To hinder blood coagulation in its host which would cause not only harm to the parasite itself, rendering it immobile, but also to the host, SmSP2 is especially present in the secreted products. Here, it shows different effects on proteins involved in blood clotting and even regulates the vascular tone. For example, it inactivates vasopressin, a hormone responsible for vasoconstriction leading to increased blood pressure. It also promotes fibrinolysis by activating plasminogen to plasmin, a host protein cleaving fibrin in coagulated blood. It further enhances the production of bradykinin from the host's endothelium, a protein that leads to release of tissue plasminogen activator (tPA). tPA cuts plasminogen to plasmin as well, further reducing blood clots. Additionally, it splits tPA into its more active double chain form, causing even more increase of plasmin. Furthermore, SmSP2 degrades fibronectin in blood clots and the TSR-1 domain in SmSP2 is capable of controlling cell adhesion, which basically allows interaction with other proteins, binding of glycosaminoglycans and inhibits angiogenesis near the schistosome (69). SmSP2 is therefore another clear example of how various the effects of one produced immunomodulatory factor can be. It is also especially interesting to see how diverse the expression pattern of modulatory molecules is between schistosome eggs and adults and that other parasites use the same molecule in different life stages. However, further research is needed on the effect of SmSP2 orthologs in other parasites. Additionally, there are other helminthic proteins showing similarities to SmSP2 in the way they affect the host. In this way, schistosomes possess several other mechanisms to hinder blood clot formation. For example, S. mansoni and S. mekongi express a tegumental calpain which is capable of cutting fibronectin similar to SmSP2 (54, 55).
Many serine proteases produced by helminths are quite well-described and showcase multiple modes of action. Besides influencing blood coagulation, they also influence the intra- and extracellular metabolism, regulate development and even digestion. As already shown with a few examples in this review, they can influence the composition of the host's tissue, alter cell invasion and help evade the immune system. These characteristics make them probably the most versatile immunomodulatory factors helminths present in the fight against the hosts immune system (53). Many serine proteases would be worth taking a closer look at but describing them would go beyond the scope of this review.
The co-evolution of helminths and their hosts led to an extremely broad range of mechanisms by which helminths influence the immune system of their hosts. They modulate migration, activity, cytokine production and differentiation of innate and adaptive immune cells. The mechanisms to influence the cells are just as diverse as the effects on the immune system in general. The parasites produce proteases to cleave or otherwise influence ligands to hinder activation, secrete adaptors that bind to receptors on the cell surface and influence intracellular signaling cascades. They induce mucus production, promote epithelial cell turnover in mucosal tissues and alter cellular responses. They secrete proteins similar to cytokines or chemokines, inhibit a variety of host factors and can influence the host's RNAs, lowering their expression or cutting them to render them useless for the host.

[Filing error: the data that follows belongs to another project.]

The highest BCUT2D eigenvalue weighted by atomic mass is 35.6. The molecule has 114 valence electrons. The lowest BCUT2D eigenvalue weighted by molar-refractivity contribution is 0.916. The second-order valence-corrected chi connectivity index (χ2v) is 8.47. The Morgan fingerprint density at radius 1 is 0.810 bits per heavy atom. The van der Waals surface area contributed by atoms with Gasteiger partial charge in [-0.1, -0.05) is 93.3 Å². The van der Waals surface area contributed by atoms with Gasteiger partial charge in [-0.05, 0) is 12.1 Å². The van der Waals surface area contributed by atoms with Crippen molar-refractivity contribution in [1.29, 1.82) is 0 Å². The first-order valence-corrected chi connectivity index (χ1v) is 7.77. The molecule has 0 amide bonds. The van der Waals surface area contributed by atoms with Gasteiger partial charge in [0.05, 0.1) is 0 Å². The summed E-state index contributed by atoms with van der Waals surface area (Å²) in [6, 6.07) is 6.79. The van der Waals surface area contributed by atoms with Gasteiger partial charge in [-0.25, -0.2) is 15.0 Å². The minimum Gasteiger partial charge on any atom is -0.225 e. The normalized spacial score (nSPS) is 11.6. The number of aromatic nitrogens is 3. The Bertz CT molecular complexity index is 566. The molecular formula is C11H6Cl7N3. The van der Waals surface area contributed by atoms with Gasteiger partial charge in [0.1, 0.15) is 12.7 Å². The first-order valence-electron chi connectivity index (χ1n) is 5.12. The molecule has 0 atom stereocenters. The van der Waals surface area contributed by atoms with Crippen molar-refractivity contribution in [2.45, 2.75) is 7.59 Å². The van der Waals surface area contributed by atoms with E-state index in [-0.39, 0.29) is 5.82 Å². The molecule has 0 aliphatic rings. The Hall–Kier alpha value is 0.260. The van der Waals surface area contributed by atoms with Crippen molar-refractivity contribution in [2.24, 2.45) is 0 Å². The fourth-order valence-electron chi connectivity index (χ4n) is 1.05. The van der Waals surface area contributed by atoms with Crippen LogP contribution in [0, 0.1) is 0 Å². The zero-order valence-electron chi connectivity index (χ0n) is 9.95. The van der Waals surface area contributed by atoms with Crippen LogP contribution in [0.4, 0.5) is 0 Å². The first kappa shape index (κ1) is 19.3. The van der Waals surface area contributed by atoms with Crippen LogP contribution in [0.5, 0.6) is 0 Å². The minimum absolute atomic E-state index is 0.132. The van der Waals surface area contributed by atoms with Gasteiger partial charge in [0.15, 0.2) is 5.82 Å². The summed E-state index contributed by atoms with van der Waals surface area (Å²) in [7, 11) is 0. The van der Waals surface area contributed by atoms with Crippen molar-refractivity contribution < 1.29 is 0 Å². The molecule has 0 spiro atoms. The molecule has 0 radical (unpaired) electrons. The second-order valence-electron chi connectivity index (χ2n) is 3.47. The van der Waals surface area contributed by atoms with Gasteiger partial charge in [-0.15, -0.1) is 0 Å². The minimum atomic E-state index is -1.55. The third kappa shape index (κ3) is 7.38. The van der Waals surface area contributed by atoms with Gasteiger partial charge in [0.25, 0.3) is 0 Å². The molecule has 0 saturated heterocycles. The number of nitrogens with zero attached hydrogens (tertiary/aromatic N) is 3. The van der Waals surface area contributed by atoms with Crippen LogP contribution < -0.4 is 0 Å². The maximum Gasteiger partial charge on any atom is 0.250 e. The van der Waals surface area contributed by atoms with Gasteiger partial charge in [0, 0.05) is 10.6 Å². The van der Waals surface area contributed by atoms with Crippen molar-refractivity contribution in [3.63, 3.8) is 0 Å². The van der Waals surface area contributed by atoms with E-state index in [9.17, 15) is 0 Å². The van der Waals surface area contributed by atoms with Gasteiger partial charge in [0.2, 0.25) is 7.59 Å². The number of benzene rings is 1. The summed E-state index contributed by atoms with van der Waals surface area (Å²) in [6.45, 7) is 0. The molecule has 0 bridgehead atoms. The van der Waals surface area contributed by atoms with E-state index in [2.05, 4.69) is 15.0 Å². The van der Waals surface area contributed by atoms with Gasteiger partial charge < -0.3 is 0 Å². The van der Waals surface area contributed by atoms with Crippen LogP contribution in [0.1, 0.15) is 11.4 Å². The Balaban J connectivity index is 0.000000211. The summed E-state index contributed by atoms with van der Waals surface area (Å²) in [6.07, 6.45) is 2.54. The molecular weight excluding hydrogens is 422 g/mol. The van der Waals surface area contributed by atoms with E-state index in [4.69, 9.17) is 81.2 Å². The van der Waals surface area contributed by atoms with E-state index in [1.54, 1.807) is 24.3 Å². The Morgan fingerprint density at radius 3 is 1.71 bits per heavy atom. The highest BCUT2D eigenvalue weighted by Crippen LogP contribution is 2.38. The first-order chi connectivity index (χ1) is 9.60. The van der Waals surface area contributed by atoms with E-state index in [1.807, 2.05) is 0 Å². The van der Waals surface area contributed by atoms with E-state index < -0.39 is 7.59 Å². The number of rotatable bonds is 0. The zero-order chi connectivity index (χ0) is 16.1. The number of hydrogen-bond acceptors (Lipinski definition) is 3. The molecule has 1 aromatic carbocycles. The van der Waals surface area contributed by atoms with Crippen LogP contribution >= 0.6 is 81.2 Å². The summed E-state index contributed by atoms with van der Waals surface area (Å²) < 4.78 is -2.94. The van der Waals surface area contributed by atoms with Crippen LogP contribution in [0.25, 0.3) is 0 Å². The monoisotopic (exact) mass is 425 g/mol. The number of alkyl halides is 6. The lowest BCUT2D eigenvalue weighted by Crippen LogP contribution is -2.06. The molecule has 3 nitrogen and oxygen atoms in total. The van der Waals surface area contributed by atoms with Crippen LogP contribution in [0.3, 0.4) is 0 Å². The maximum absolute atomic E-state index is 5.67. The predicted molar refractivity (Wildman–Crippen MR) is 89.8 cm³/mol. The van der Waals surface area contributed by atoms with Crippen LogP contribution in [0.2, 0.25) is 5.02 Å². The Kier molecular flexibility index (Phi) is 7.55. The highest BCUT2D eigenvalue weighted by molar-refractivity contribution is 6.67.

Consistent with the general notion that most helminths elicit type 2 immune responses, many studies mentioned in this review showed that helminths promote the activation and proliferation of Th2 cells and AAMs. These cell types can be involved in an anti-inflammatory response to infections or tissue damage. Nonetheless, Th2 cells are also described as immune effector cells that promote worm expulsion. Therefore, it might seem strange for helminths to strongly enhance the Th2 cell response. However, it was shown that a short initial Th2 response can contribute to worm expulsion, while long-term activation of type 2 immunity may lead to a shift of the T cell pool to increase the number of Treg cells (70). This is a natural reaction of the host's body to hinder overstimulation of the immune system and therefore, excessive collateral tissue damage in chronic inflammation. The helminths seem to use this response to lower inflammatory reactions and protect themselves from the immune cells, but in the same way also protect the host from tissue damage, even leading to a tissue repairing phenotype. This might be especially useful to the host when the parasite is migrating through tissue to reach different organs.